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CROPDIVA-Project wants six underused arable crops back in European fields

Das Projekt Cropdiva möchte wenig genutzten Kulturen wieder in der Anbaupraxis etablieren.

Oats, hulless barley for human consumption, triticale, buckwheat, faba beans and lupins: These crops should in the future grow more often in the fields. That is the goal of the Horizon 2020 project CROPDIVA. 27 European partners from 12 countries joined forces to enhance agrobiodiversity in Europe. They will achieve this by focusing on crop diversity and creating local value chains.

At the end of 2020, the European Commission approved the CROPDIVA project as part of the Horizon 2020 Programme. The project is realized through a collaboration of experts from 12 countries, 27 different universities, companies and organizations. Ghent University is the coordinator of this ambitious project, which officially started on September 1st, 2021. The pre-breeding research activities for all six underused crops are coordinated by the Julius-Kühn-Institute (JKI). At the northeastern location of the Federal Research Centre for Cultivated Plants in Sanitz (Gross Luesewitz) mixed-cropping trials will be carried out. In addition, a JKI food chemist will look into the plant genetic resources of sweet lupines in search of lines with a low content of quinolizidine alkaloids.

The CROPDIVA concept has an innovative and challenging approach. The project activities will focus on (1) improving the resilience of cultivation systems, (2) aligning the economic and social needs of farmers with ecological targets, and (3) marketing of new food/non-food products that meet the needs of consumers.
All selected crops have a very broad genetic background that can be used to cross in important characteristics relating to factors such as resilience to stress and an improved nutritional value. Moreover, these crops have major ecological benefits. Many of them produce nectar-rich flowers or fix air nitrogen, for example. This will lead to highly resilient agroecosystems with greater adaptability to climate change, a better use of genetic resources, and greater food diversity.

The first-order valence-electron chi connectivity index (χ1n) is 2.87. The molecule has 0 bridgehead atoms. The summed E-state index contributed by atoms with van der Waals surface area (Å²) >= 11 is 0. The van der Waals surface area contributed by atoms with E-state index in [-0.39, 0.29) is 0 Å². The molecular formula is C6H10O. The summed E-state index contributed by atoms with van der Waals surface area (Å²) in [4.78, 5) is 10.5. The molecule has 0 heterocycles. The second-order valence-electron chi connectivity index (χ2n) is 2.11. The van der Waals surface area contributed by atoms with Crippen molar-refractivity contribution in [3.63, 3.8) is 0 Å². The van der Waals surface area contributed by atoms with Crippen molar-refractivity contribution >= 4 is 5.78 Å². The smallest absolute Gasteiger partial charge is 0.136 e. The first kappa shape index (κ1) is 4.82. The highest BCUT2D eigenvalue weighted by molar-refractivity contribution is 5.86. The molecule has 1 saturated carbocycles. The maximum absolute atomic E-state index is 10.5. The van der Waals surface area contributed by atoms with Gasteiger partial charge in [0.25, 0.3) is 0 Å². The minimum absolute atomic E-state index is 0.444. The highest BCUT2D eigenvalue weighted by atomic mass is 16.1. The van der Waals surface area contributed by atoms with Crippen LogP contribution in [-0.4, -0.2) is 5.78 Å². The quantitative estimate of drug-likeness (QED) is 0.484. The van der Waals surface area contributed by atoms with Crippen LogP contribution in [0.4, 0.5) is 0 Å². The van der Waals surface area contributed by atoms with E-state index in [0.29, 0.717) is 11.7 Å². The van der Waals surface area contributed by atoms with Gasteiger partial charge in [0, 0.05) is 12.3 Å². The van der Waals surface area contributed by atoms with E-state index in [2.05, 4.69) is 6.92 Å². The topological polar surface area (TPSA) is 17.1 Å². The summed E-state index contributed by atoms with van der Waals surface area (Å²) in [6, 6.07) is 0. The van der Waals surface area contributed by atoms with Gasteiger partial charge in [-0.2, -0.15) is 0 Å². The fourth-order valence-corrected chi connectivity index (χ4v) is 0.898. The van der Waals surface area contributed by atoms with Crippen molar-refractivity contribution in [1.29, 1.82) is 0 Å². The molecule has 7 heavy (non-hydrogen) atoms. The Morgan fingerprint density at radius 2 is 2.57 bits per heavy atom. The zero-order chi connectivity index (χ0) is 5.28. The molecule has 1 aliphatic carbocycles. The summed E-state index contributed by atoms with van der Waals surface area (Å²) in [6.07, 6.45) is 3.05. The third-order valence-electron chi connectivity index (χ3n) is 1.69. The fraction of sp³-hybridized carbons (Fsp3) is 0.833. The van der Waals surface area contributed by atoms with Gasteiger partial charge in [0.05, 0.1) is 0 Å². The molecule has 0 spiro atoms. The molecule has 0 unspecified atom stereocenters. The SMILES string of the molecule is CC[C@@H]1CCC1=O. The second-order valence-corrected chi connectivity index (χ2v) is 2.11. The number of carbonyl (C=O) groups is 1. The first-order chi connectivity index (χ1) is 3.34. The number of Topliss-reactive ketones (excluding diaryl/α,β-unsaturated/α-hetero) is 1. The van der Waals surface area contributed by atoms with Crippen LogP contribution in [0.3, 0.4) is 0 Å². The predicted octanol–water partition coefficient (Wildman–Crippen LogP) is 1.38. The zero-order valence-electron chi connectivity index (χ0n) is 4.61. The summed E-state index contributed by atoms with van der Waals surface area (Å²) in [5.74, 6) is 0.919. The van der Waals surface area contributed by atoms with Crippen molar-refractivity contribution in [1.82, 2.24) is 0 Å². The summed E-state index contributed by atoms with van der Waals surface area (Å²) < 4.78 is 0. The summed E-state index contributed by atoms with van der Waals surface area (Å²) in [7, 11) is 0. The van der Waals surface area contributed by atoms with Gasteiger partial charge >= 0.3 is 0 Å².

Biodiversity management at all levels: The results of CROPDIVA will not end up in a dusty pile of paperwork somewhere, but will be used for innovative solutions in the whole chain to facilitate biodiversity management at all levels. Persons who would like to be kept informed on the work of the CROPDIVA project may subscribe to a newsletter via this homepage https://mailchi.mp/e6802a678a05/cropdiva#header

Disclaimer: This project CROPDIVA has received funding from the European Union’s Horizon 2020 research and innovation programme under grant agreement No 101000847. The opinions expressed in this document reflect only the author’s view and reflects in no way the European Commission’s opinions. The European Commission is not responsible for any use that may be made of the information it contains.